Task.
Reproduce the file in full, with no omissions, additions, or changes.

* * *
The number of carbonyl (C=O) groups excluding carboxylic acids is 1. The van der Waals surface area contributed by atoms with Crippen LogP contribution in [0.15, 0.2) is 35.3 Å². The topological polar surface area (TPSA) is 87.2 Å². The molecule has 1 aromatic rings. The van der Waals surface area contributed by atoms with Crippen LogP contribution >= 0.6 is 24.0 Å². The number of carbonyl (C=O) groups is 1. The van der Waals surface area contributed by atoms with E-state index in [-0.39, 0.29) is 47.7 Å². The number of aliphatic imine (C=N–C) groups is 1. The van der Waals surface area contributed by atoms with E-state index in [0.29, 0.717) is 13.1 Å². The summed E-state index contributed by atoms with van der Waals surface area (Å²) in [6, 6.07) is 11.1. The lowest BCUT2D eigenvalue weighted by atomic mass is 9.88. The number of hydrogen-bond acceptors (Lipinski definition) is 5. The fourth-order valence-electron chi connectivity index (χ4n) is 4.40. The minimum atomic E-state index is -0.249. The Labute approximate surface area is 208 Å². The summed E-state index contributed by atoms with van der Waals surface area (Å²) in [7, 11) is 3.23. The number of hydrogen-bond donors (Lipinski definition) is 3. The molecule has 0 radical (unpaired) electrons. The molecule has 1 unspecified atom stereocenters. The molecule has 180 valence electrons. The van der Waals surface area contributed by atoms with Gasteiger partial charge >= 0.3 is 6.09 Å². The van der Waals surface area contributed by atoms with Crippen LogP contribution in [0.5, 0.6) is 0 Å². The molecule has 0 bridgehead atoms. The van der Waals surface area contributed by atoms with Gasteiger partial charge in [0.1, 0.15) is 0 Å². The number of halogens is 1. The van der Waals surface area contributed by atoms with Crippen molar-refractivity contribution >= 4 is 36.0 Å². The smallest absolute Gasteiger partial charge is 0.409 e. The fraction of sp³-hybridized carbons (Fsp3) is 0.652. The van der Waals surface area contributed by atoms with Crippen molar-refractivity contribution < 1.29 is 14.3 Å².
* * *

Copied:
The number of carbonyl (C=O) groups excluding carboxylic acids is 1. The van der Waals surface area contributed by atoms with Crippen LogP contribution in [0.15, 0.2) is 35.3 Å². The topological polar surface area (TPSA) is 87.2 Å². The molecule has 1 aromatic rings. The van der Waals surface area contributed by atoms with Crippen LogP contribution >= 0.6 is 24.0 Å². The number of carbonyl (C=O) groups is 1. The van der Waals surface area contributed by atoms with E-state index in [-0.39, 0.29) is 47.7 Å². The number of aliphatic imine (C=N–C) groups is 1. The van der Waals surface area contributed by atoms with E-state index in [0.29, 0.717) is 13.1 Å². The summed E-state index contributed by atoms with van der Waals surface area (Å²) in [6, 6.07) is 11.1. The lowest BCUT2D eigenvalue weighted by atomic mass is 9.88. The number of hydrogen-bond acceptors (Lipinski definition) is 5. The fourth-order valence-electron chi connectivity index (χ4n) is 4.40. The minimum atomic E-state index is -0.249. The Labute approximate surface area is 208 Å². The summed E-state index contributed by atoms with van der Waals surface area (Å²) in [7, 11) is 3.23. The number of hydrogen-bond donors (Lipinski definition) is 3. The molecule has 0 radical (unpaired) electrons. The molecule has 1 unspecified atom stereocenters. The molecule has 180 valence electrons. The van der Waals surface area contributed by atoms with Gasteiger partial charge >= 0.3 is 6.09 Å². The van der Waals surface area contributed by atoms with Crippen LogP contribution in [0.5, 0.6) is 0 Å². The molecule has 0 bridgehead atoms. The van der Waals surface area contributed by atoms with Gasteiger partial charge in [0.1, 0.15) is 0 Å². The number of halogens is 1. The van der Waals surface area contributed by atoms with Crippen molar-refractivity contribution >= 4 is 36.0 Å². The smallest absolute Gasteiger partial charge is 0.409 e. The fraction of sp³-hybridized carbons (Fsp3) is 0.652. The van der Waals surface area contributed by atoms with Crippen molar-refractivity contribution < 1.29 is 14.3 Å².